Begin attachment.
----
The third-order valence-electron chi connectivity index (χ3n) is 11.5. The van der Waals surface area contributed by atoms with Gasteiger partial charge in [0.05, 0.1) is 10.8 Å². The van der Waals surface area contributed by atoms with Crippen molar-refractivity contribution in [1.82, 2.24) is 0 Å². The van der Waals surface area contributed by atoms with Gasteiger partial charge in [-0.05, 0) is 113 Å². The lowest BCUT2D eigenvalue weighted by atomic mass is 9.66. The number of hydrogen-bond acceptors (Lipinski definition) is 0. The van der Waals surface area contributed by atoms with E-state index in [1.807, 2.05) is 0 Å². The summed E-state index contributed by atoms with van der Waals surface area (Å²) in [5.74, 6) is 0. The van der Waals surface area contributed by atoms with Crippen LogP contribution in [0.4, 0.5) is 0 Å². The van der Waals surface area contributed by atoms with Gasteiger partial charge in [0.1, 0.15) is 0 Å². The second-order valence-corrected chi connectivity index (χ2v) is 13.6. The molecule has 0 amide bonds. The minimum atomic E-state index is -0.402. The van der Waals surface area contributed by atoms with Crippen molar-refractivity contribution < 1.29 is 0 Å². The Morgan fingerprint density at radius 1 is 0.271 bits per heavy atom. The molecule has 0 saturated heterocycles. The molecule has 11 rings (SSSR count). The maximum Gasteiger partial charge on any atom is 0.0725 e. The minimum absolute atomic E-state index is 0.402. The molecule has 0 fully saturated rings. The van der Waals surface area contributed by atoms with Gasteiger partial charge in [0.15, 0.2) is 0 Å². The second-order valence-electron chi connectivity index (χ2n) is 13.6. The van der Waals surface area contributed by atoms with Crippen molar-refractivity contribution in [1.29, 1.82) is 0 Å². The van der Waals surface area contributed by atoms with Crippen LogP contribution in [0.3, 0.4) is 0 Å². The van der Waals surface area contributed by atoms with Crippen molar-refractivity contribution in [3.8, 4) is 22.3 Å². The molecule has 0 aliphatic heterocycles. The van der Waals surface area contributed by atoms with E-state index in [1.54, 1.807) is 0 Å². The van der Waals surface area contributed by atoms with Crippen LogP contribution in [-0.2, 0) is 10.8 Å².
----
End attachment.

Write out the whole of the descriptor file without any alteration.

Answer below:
The third-order valence-electron chi connectivity index (χ3n) is 11.5. The van der Waals surface area contributed by atoms with Gasteiger partial charge in [0.05, 0.1) is 10.8 Å². The van der Waals surface area contributed by atoms with Crippen molar-refractivity contribution in [1.82, 2.24) is 0 Å². The van der Waals surface area contributed by atoms with Gasteiger partial charge in [-0.05, 0) is 113 Å². The lowest BCUT2D eigenvalue weighted by atomic mass is 9.66. The number of hydrogen-bond acceptors (Lipinski definition) is 0. The van der Waals surface area contributed by atoms with E-state index in [1.807, 2.05) is 0 Å². The summed E-state index contributed by atoms with van der Waals surface area (Å²) in [5.74, 6) is 0. The van der Waals surface area contributed by atoms with Crippen LogP contribution in [0.4, 0.5) is 0 Å². The van der Waals surface area contributed by atoms with Gasteiger partial charge in [0.1, 0.15) is 0 Å². The second-order valence-corrected chi connectivity index (χ2v) is 13.6. The molecule has 0 amide bonds. The minimum atomic E-state index is -0.402. The van der Waals surface area contributed by atoms with Crippen molar-refractivity contribution < 1.29 is 0 Å². The Morgan fingerprint density at radius 1 is 0.271 bits per heavy atom. The molecule has 0 saturated heterocycles. The molecule has 11 rings (SSSR count). The maximum Gasteiger partial charge on any atom is 0.0725 e. The minimum absolute atomic E-state index is 0.402. The molecule has 0 fully saturated rings. The van der Waals surface area contributed by atoms with Gasteiger partial charge in [0.15, 0.2) is 0 Å². The second-order valence-electron chi connectivity index (χ2n) is 13.6. The van der Waals surface area contributed by atoms with Crippen molar-refractivity contribution in [1.29, 1.82) is 0 Å². The van der Waals surface area contributed by atoms with Crippen LogP contribution in [0.3, 0.4) is 0 Å². The van der Waals surface area contributed by atoms with Crippen molar-refractivity contribution in [3.8, 4) is 22.3 Å². The molecule has 0 aliphatic heterocycles. The van der Waals surface area contributed by atoms with E-state index in [1.54, 1.807) is 0 Å². The van der Waals surface area contributed by atoms with Crippen LogP contribution in [-0.2, 0) is 10.8 Å².